My Graduation 3: What college taught me

I'd like to make it clear that I did not graduate with honors or the titles Summa, Magna or Cum Laude as my parents or the world would have loved me to. Maybe it would have been nice to have multiple ropes around my neck or stand up for applause but early enough past my adolescent years, I learned (for my own good) that in the outside world, there is no perfect SAT score, or perfect GPA or Summa Cum Laude. Your GPA will not be displayed on your office desk for you to gloat about on the clock, neither will your future boss walk into the office and invite only the workers with Cum Laude to attend a huge office meeting. Nobody will tell you this, because our academic system is heavily flawed and in dire need of a reform from performance-based learning to experiential-based learning. I came to college with the intent of getting a well-rounded experience, as opposed to academic distinction which was once upon a time, my creed. And now, I am thrilled to say that what I graduated with was an amassment of experience, of personal and spiritual growth, of knowledge, of partnerships and meaningful collaboration, of community. These cannot be summarized in letter grades, no matter how hard the world tries. Finally, I'd love to give 5 pieces of advice for any college student or intending college student:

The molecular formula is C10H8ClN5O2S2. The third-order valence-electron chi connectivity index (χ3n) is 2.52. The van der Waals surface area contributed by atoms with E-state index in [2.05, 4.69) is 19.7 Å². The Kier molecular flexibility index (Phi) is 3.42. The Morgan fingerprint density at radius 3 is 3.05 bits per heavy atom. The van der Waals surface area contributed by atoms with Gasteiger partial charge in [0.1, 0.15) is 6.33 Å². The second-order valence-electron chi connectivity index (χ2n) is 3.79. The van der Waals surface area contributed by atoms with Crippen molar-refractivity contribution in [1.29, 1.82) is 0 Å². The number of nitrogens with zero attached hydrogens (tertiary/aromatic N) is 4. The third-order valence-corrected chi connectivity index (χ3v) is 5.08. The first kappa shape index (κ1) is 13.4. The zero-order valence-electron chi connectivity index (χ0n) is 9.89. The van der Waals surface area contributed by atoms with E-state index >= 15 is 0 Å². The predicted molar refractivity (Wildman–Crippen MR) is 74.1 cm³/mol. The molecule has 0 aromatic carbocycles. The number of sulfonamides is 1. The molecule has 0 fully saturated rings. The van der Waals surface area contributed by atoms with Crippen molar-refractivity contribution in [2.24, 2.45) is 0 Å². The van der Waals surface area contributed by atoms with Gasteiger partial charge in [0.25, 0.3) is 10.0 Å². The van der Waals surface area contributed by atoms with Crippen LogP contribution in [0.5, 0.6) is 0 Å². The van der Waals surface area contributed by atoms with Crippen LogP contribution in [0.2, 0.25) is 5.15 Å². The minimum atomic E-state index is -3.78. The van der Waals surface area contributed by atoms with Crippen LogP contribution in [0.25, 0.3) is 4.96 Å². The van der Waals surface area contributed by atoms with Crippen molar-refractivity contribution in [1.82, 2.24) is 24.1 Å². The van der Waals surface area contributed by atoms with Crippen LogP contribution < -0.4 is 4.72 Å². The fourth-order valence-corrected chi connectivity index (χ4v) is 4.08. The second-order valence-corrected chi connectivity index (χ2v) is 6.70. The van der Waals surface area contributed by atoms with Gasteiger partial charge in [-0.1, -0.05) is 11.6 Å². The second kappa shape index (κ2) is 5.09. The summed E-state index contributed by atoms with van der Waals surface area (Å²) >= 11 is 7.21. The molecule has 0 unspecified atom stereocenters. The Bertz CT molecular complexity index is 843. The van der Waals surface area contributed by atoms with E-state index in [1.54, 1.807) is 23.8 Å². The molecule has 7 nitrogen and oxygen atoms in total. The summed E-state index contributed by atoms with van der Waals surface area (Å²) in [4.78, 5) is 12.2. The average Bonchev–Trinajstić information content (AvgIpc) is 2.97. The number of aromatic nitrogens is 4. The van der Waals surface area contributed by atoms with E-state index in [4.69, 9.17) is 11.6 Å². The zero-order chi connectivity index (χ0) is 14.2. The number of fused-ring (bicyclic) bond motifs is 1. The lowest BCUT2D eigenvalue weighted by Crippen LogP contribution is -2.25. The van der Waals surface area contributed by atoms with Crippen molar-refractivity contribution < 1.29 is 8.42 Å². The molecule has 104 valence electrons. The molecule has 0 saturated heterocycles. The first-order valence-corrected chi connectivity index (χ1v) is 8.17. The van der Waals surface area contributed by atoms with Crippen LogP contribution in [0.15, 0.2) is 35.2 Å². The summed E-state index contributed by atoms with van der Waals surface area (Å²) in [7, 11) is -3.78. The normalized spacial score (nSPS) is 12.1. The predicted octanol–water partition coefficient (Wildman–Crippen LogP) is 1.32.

1. Don't keep God under your pillow and pull Him out only when troubles arise. Walk with Him!
  2. It is your strength of character, not your honors roll or achievement, that will determine your altitude.
  3. Read your college emails!!!! Read or at least glance through them before you click delete. This is the single key that unlocked every opportunity I grabbed in college (not kidding at all and I mean everything!) I used the word "grabbed" because in college, nothing is handed down to you. You have to push through and sort through the rubble, to get to what you want.
  4. Build healthy relationships and try to meet people with similar interests. In doing this, be genuine! I didn’t use the phrase “establish connections” because what this leads to is students cramming a 3min elevator pitch and sounding like robots when they meet people. Trust me, these people high up there can read into your robot speech and will immediately know that you are merely using them as ropes to get up. Be genuine!!!
  5. Don’t underestimate anybody. That kid who walks into class half-awake may be the CEO of a start-up company you know nothing about. Again, don’t underestimate anybody and don’t compare yourself to anyone either. You are a work in progress…we all are.

All the best! Emem Okoh